Why John Prine's 'Your Flag Decal...' will always be relevant

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John Prine in 2010

This Saturday at the Orpheum Theatre, country/folk favorite John Prine will play a rescheduled show originally planned for April. But while there’s a five-month delay in seeing the Illinois native take the stage, his music only continues to become more increasingly relevant. The political bite of Prine’s songwriting, as well as the comedic timing of his melodies, has garnered him a fanbase that has remained loyal for more than 40 years, spanning several administrations, epidemics, revolutions, and evolutions. So, why is it music that so topical almost a half-century ago continues to be so potent today?

There are plenty of reasons to make politically tinged music. Celebrating a social change, advocating for social justice, and challenging society’s directions have all lead to thousands of protest songs. From the campaign jingle to the cliché caricature of the cross-legged hippie with an acoustic guitar to recent issues with campaign theme music, the relationship between music and politics is a peculiar but potent one. Not unlike love songs, the most successful political music can be rooted in unbridled passion or the crestfallen depression. 

That’s why it’s always tricky thing to evaluate political music retroactively. Perhaps, more than any other sub-genre, political music has to directly pull from what’s happening “today.” As a result, songs tend to fall into three camps. First, you have selections like the iconic songs that protested the Vietnam War, like Country Joe and the Fish’s “I Feel Like I’m Fixin’ to Die Rag.” Directly name-checking the war, it's something of an American counter-culture time capsule, the type of nostalgia that classic rock stations thrive on. However, you also have songs that become immediately dated. Used CD stores are flooded with quickly assembled anti-Bush punk compilations, and it is off putting to hear pre-2011 rap songs lament “We’re NEVER going to find Bin Laden!”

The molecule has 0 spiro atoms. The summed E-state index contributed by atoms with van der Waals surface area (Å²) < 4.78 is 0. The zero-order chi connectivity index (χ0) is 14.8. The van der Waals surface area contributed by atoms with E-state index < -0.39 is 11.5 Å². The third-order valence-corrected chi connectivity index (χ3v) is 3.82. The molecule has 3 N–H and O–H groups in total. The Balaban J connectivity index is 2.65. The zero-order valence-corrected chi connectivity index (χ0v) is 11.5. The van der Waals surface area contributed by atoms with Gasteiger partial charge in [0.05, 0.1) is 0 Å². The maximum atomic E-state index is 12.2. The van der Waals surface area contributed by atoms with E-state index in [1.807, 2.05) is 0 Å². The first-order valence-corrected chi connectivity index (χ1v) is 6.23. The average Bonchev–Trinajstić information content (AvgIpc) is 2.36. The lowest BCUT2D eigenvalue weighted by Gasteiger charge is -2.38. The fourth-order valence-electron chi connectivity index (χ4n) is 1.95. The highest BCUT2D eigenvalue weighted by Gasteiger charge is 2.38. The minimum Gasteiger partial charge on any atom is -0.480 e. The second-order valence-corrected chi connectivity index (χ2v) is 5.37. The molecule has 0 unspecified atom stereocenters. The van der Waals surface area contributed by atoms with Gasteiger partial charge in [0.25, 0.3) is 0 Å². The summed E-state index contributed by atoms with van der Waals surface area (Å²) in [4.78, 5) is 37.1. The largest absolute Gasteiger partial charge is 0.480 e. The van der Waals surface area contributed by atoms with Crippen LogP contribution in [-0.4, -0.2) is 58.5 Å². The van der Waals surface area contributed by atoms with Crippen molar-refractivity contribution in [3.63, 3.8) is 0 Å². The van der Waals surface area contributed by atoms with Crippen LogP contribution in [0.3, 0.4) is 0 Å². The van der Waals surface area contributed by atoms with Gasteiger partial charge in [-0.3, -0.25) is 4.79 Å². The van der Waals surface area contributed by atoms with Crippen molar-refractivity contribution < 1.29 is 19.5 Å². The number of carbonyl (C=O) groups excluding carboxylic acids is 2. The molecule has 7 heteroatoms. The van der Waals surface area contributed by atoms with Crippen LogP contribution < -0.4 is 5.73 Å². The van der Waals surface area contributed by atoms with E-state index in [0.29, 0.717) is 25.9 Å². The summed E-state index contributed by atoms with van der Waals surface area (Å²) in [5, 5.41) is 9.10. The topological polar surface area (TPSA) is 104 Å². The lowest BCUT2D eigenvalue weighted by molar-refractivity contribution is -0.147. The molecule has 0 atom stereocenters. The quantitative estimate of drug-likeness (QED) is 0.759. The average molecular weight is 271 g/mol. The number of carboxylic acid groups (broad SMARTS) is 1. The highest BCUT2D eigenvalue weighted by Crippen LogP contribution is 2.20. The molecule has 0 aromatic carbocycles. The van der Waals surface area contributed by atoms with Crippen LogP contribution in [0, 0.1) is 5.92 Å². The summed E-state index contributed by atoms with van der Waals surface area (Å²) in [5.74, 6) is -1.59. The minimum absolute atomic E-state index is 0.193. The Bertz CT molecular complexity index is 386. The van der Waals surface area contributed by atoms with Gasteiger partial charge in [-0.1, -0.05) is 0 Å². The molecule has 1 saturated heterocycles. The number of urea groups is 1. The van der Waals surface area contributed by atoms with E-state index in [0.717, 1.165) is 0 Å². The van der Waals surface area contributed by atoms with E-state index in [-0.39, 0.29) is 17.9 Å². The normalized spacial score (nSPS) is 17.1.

But then there's the third of type of political song, written with such fine craftsmanship that their message lends itself to listeners across generations. Prine is one of the masters, going way back to his 1971 self-titled debut. Specifically, let’s examine one of his signature songs: “Your Flag Decal Won’t Get You Into Heaven Anymore.”

The song, a first-person narrative about an unnamed dope’s sudden interest in acquiring American flag stickers, match a subtle sarcasm with a well-timed trajectory of events, its blatant message strapped to the front of the chorus.

But your flag decal won't get you into heaven anymore /

They're already overcrowded from your dirty little war /

Now Jesus don't like killin', no matter what the reason's for /

And your flag decal won't get you into Heaven anymore.

For 1971, that’s a pretty serious charge for an affably silly, catchy song. A critique of the cross-section of religion and patriotism that spews a blind loyalty clouding one’s better judgment, it de-glamorizes the death attributed with war, pointing how absurdly problematic the act of misappropriating the American flag can become.

While digesting Reader's Digest in the back of a dirty book store /

A plastic flag, with gum on the back fell out on the floor /

Well, I picked it up and I ran outside, slapped it on my windshield /

And if I could see old Betsy Ross I'd tell her how good I feel.

“Your Flag Decal Won’t Get You Into Heaven Anymore” remains a treasured song because of its timelessness. From the dutiful patriotic consumerism of the '80s to the readily ubiquitous merchandise of a post-9/11 miniature flag marketplace, the past 44 years have kept hypocritical flag-sploitation fresh, which no decal can truly remedy.

Just look at this week’s Republican presidential debate, featuring candidates competing for the Oval Office by trying to “out-American” the competition. Prine’s approach didn’t directly tie to a bunch of names found in current events, but the motivation that creates such social ills. That’s why it’s become a classic for listeners whose first times could be any time, and why fans still come to see Prine sing it today.


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